These days it takes me a web search to discover what I was thinking and writing the month before. I went looking for the passage in McCulloch where he uses Case, Fact, Rule and it led me through hill and dale and back to my own post here on March 11. See McCulloch’s paper with the Bardic title “What’s In The Brain That Ink May Character?”, but watch out for a few typos in the online copy.
Abductive reasoning was one of the first topics that pulled me into the briar patch of AI many years ago. There were early papers by Harry Pople that I recall, partly because they came up again when I was working at the University of Texas Medical Branch and folks there were just beginning to explore computer-aided medical diagnosis. At any rate, my search did turn up a copy of one of Pople’s early papers that references both Peirce and McCulloch.
- Pople, H., and Werner, G. (1972), “An Information Processing Approach to Theory Formation in Biomedical Research”. Online.
There have been four or five distinct waves of AI literature on so-called “abduction” since that time but almost all of it takes off from the same syntactic over-simplification of Peirce’s more complex model of abductive reasoning as it performs its role within the process of inquiry, so I have largely lost interest in that departure from the fons et origo.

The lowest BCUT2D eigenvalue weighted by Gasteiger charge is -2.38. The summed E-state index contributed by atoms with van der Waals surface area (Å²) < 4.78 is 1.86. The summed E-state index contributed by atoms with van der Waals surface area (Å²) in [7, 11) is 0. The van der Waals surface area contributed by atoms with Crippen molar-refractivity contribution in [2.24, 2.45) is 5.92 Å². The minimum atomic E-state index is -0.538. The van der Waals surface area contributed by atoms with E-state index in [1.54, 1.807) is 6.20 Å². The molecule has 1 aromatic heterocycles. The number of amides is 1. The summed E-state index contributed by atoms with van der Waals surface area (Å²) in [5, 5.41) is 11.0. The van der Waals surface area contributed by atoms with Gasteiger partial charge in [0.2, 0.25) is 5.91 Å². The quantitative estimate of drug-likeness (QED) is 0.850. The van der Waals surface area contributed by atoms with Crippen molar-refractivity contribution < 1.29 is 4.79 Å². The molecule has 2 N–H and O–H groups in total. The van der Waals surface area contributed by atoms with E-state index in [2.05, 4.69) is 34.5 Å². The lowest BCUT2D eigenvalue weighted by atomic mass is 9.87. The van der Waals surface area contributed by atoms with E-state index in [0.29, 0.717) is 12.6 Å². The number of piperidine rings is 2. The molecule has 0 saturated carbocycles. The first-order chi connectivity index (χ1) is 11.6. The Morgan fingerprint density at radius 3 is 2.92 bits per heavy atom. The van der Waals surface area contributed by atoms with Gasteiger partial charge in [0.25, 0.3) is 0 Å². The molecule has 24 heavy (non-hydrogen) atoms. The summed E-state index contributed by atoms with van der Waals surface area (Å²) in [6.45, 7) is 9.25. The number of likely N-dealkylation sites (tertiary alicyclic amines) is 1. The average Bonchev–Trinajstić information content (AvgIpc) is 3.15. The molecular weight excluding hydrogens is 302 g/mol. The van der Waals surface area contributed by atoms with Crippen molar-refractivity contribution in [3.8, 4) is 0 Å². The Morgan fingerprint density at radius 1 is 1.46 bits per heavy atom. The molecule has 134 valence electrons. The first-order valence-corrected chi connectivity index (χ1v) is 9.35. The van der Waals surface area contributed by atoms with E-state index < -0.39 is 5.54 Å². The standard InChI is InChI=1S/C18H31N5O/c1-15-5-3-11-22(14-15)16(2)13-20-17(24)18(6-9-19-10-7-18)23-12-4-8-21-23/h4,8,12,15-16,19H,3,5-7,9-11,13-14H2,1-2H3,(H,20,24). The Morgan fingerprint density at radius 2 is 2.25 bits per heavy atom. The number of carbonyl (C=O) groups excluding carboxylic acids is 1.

- McCulloch, W.S. (1964), “What’s in the Brain That Ink May Character?”, International Congress for Logic, Methodology, and Philosophy of Science, Israel, August 28, 1964. Reprinted in Embodiments of Mind, pp. 387–397.
- McCulloch, W.S. (1965), Embodiments of Mind, MIT Press, Cambridge, MA.
- Pople, H., and Werner, G. (1972), “An Information Processing Approach to Theory Formation in Biomedical Research”, International Workshop on Managing Requirements Knowledge, December 5–7, 1972, Anaheim, CA, American Federation of Information Processing Societies (AFIPS), 1972 Proceedings of the Spring Joint Computer Conference, pp. 1125–1138.